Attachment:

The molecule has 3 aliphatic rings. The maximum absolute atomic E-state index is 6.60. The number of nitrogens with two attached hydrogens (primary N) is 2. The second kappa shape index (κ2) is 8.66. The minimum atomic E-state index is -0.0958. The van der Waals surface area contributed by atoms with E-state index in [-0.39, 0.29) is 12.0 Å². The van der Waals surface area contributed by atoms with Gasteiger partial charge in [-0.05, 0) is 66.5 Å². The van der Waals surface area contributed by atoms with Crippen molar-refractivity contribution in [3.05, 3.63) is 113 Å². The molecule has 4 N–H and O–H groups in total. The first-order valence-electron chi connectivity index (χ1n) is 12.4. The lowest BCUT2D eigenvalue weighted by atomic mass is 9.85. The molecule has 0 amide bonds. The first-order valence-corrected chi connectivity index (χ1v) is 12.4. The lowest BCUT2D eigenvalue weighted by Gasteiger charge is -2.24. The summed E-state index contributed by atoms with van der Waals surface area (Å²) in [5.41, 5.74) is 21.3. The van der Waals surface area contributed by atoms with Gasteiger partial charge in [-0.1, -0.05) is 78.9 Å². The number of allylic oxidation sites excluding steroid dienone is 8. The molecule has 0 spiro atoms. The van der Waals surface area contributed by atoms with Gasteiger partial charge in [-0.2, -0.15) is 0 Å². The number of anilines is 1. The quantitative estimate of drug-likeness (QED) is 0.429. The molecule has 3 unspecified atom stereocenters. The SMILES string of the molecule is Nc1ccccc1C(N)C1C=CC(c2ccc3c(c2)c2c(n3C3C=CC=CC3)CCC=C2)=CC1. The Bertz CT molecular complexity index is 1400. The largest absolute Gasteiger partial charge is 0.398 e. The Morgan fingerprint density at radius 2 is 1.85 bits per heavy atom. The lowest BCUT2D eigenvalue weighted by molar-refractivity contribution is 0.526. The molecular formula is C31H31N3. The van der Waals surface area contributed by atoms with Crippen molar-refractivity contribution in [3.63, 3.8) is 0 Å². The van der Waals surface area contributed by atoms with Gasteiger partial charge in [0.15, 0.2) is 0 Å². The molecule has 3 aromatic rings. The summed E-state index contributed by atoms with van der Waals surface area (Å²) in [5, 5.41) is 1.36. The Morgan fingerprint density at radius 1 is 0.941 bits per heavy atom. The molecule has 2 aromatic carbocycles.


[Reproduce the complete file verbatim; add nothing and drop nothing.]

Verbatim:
The molecule has 3 aliphatic rings. The maximum absolute atomic E-state index is 6.60. The number of nitrogens with two attached hydrogens (primary N) is 2. The second kappa shape index (κ2) is 8.66. The minimum atomic E-state index is -0.0958. The van der Waals surface area contributed by atoms with E-state index in [-0.39, 0.29) is 12.0 Å². The van der Waals surface area contributed by atoms with Gasteiger partial charge in [-0.05, 0) is 66.5 Å². The van der Waals surface area contributed by atoms with Crippen molar-refractivity contribution in [3.05, 3.63) is 113 Å². The molecule has 4 N–H and O–H groups in total. The first-order valence-electron chi connectivity index (χ1n) is 12.4. The lowest BCUT2D eigenvalue weighted by atomic mass is 9.85. The molecule has 0 amide bonds. The first-order valence-corrected chi connectivity index (χ1v) is 12.4. The lowest BCUT2D eigenvalue weighted by Gasteiger charge is -2.24. The summed E-state index contributed by atoms with van der Waals surface area (Å²) in [5.41, 5.74) is 21.3. The van der Waals surface area contributed by atoms with Gasteiger partial charge in [-0.1, -0.05) is 78.9 Å². The number of allylic oxidation sites excluding steroid dienone is 8. The molecule has 0 spiro atoms. The van der Waals surface area contributed by atoms with Gasteiger partial charge in [-0.2, -0.15) is 0 Å². The number of anilines is 1. The quantitative estimate of drug-likeness (QED) is 0.429. The molecule has 3 unspecified atom stereocenters. The SMILES string of the molecule is Nc1ccccc1C(N)C1C=CC(c2ccc3c(c2)c2c(n3C3C=CC=CC3)CCC=C2)=CC1. The Bertz CT molecular complexity index is 1400. The largest absolute Gasteiger partial charge is 0.398 e. The Morgan fingerprint density at radius 2 is 1.85 bits per heavy atom. The lowest BCUT2D eigenvalue weighted by molar-refractivity contribution is 0.526. The molecular formula is C31H31N3. The van der Waals surface area contributed by atoms with Crippen molar-refractivity contribution in [3.63, 3.8) is 0 Å². The van der Waals surface area contributed by atoms with Gasteiger partial charge in [0.15, 0.2) is 0 Å². The molecule has 3 aromatic rings. The summed E-state index contributed by atoms with van der Waals surface area (Å²) in [5, 5.41) is 1.36. The Morgan fingerprint density at radius 1 is 0.941 bits per heavy atom. The molecule has 2 aromatic carbocycles.